We are now living in the Age of Imagination. In this new epoch, innovation and creativity have become values lionized in organizational mission statements and job descriptions—highly-prized qualities sought after by potential employees and employers alike. In his book, The Rise of the Creative Class—Revisited (2012), Richard Florida argues that human creativity is the defining feature of our current economic life. He states, “Our lives and society have begun to resonate with a creative ethos…and it is our commitment to creativity in its varied dimensions that forms the underlying spirit of our age.”

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Creativity Is a Human Universal

But what is creativity? Creativity is about new solutions. It involves the ability to synthesize, to sift through varied ideas, technologies, and traditional approaches to uncover something better suited for the evolving landscape. 

Many of us have been socialized to believe there are creative types and non-creatives. You have it or you don’t. However, there’s a growing movement of people challenging that paradigm. Florida claims, “Creativity is not the province of just a few select geniuses who can get away with breaking the mold because they possess superhuman talents. It is a capacity inherent to varying degrees in virtually all of us.” Tom and David Kelley, brothers and partners at IDEO, a world-renowned innovation and design firm, also dispute the “creativity myth.” They believe everyone has the ability to access creativity. “In our experience, everybody is the creative type,” they assert in Creative Confidence: Unleashing the Creative Potential Within Us All (2013). “We just need to help people rediscover what they already have: the capacity to imagine—or build upon—new-to-the-world ideas.” 

If we’re all capable of creativity, how can we foster it? In their book The Social Life of Information (2000), John Seely Brown and Paul Duguid advocate for “communities of practice,” places where individuals can explore problems and discover solutions together in small groups. These are spaces where clearly articulated principles and cultural norms are made concrete. They guide the actions of the group.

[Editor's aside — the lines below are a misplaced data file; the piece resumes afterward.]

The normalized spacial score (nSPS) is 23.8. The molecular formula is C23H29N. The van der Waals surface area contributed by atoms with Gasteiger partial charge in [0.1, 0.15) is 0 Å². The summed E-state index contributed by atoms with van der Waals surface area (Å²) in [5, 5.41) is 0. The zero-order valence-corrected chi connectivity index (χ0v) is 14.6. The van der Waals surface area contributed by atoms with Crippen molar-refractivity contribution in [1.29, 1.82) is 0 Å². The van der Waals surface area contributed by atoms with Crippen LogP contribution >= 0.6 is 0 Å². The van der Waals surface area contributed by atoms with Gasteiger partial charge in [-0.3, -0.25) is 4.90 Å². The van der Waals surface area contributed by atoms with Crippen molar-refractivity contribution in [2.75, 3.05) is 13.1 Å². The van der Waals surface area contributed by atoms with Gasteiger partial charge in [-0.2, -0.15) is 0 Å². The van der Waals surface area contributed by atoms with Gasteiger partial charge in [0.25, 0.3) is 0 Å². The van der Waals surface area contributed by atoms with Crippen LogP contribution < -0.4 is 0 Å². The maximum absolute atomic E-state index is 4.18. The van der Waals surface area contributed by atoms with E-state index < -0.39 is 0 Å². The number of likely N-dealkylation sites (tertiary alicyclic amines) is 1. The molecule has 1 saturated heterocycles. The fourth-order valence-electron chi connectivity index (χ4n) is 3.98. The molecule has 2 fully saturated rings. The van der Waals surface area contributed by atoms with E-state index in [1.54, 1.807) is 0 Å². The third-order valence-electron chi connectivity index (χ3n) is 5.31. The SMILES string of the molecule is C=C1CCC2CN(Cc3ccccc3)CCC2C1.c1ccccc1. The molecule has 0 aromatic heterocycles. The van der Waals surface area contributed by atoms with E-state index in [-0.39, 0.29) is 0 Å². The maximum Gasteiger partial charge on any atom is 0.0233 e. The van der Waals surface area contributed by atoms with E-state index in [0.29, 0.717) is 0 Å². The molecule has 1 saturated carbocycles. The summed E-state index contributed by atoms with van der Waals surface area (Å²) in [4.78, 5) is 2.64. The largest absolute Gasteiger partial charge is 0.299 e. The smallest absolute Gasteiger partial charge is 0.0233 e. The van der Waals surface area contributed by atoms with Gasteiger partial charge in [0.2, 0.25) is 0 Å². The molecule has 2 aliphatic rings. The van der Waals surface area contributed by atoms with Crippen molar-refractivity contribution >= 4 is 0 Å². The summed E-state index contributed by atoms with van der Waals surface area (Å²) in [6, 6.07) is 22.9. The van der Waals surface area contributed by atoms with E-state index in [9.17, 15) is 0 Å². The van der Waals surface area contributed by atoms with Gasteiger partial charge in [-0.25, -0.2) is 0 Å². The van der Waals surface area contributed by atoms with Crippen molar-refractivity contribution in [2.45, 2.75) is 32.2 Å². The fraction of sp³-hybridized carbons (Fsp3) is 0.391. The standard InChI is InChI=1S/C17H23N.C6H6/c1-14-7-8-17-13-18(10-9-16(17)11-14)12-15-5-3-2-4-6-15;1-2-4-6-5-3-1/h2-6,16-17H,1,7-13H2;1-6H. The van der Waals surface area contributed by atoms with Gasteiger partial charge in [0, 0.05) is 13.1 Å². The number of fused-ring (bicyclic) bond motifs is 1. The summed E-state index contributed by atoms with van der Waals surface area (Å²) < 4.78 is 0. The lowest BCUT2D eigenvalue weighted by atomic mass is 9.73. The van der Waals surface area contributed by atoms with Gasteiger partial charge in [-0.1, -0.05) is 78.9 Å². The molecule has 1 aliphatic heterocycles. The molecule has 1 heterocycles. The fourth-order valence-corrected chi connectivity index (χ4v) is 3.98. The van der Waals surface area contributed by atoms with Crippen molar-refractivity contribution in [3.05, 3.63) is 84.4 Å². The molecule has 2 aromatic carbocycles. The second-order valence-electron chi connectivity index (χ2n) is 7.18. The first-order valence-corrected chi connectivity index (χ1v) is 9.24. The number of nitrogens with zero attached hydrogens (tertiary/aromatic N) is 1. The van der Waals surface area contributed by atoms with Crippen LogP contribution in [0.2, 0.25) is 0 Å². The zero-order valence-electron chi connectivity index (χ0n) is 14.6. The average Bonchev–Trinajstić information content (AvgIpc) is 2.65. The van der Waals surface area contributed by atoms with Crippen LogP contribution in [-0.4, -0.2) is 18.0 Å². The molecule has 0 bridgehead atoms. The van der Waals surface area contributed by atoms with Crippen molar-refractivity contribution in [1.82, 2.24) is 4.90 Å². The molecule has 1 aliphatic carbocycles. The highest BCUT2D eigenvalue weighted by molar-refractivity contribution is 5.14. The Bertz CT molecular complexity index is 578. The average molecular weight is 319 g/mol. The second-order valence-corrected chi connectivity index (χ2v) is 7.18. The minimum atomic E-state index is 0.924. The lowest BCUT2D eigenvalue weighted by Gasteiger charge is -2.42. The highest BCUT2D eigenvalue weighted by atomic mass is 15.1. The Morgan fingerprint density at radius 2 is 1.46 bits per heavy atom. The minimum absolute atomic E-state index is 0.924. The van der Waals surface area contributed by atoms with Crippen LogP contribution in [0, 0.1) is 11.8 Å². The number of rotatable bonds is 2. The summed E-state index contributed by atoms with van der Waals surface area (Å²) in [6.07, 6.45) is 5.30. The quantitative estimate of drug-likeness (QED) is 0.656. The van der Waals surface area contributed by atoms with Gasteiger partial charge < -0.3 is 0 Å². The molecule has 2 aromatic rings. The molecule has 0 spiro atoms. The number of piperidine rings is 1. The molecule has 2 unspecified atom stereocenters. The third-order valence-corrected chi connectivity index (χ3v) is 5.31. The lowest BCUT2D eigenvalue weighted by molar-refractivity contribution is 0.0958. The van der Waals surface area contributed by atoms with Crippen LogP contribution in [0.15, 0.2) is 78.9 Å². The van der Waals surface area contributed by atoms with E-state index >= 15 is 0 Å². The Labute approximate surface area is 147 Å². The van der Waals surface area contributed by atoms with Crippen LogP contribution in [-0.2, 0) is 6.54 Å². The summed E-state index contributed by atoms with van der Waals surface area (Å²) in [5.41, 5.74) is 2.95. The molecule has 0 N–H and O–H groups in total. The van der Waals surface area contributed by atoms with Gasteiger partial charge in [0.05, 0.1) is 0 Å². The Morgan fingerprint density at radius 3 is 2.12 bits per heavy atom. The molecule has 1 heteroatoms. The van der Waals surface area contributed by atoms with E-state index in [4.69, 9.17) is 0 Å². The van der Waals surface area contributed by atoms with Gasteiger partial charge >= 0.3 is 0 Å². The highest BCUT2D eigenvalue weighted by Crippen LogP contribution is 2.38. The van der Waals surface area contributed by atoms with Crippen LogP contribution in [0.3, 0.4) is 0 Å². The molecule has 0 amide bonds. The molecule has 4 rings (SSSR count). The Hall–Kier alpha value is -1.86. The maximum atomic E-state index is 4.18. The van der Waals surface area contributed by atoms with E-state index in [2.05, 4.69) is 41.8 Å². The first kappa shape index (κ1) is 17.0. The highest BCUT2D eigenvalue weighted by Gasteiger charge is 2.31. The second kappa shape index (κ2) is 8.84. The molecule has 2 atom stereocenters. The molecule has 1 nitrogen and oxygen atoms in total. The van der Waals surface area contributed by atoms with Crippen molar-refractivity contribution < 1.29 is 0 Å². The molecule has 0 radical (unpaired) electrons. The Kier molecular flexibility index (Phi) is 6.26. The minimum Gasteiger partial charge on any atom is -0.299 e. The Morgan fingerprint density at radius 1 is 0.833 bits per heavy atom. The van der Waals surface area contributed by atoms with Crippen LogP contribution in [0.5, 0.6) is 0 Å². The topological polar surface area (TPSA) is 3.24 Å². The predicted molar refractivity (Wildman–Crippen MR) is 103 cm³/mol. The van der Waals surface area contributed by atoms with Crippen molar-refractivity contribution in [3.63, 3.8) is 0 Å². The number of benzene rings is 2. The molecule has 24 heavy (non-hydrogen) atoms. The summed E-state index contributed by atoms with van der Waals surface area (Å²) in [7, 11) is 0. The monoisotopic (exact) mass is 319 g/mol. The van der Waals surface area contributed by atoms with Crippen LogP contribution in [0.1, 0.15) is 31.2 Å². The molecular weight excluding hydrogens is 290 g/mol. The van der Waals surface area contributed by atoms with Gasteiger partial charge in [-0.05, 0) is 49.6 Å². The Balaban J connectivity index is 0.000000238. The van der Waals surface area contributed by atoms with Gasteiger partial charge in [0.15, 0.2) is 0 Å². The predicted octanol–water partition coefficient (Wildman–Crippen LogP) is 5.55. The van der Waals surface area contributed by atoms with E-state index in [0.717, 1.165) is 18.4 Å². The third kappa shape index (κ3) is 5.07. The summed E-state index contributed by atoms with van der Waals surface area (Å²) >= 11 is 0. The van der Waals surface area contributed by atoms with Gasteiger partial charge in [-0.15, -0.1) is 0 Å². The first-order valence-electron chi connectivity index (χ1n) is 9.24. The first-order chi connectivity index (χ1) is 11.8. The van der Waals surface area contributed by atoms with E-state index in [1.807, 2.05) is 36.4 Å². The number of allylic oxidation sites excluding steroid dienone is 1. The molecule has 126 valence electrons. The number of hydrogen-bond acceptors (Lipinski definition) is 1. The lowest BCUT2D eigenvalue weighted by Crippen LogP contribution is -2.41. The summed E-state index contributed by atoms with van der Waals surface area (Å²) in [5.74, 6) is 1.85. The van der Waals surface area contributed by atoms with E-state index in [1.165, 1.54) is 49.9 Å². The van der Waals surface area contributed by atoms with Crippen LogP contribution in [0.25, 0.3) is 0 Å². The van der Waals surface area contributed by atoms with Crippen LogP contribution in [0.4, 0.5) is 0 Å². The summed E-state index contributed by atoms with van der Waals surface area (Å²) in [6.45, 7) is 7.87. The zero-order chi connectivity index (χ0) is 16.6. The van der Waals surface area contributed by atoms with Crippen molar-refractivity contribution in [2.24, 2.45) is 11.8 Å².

The d.school is an institute at Stanford University, created by David Kelley, where many of the principles elaborated upon in Creative Confidence are put into practice—often in small collectives. At the d.school, Julian Gorodsky and Peter Rubin have developed a set of principles designed to foster innovative and creative teams. Creativity is fueled by diversity in viewpoints, ethnic or cultural backgrounds, lived experiences, and even Behavior Styles (as we use at Effectiveness Institute). While agonizing at times, this creates tensions from which new ideas can emerge. Gorodsky and Rubin identify 6 maxims to help teams become more “supportive, honest, empathetic, open, and comfortable enough with each other to encourage creative ideas.”

[Read “I Respect Her But I Don’t Trust Her”]

6 Ways to Nurture Innovation and Imagination

These can be implemented among any group trying to tackle a challenge.

Innovation is more important than ever in the creative economy. And the teams and organizations that are going to thrive the most are those which encourage diversity and develop the proper relationship skills to withstand the fruitful tension of differences.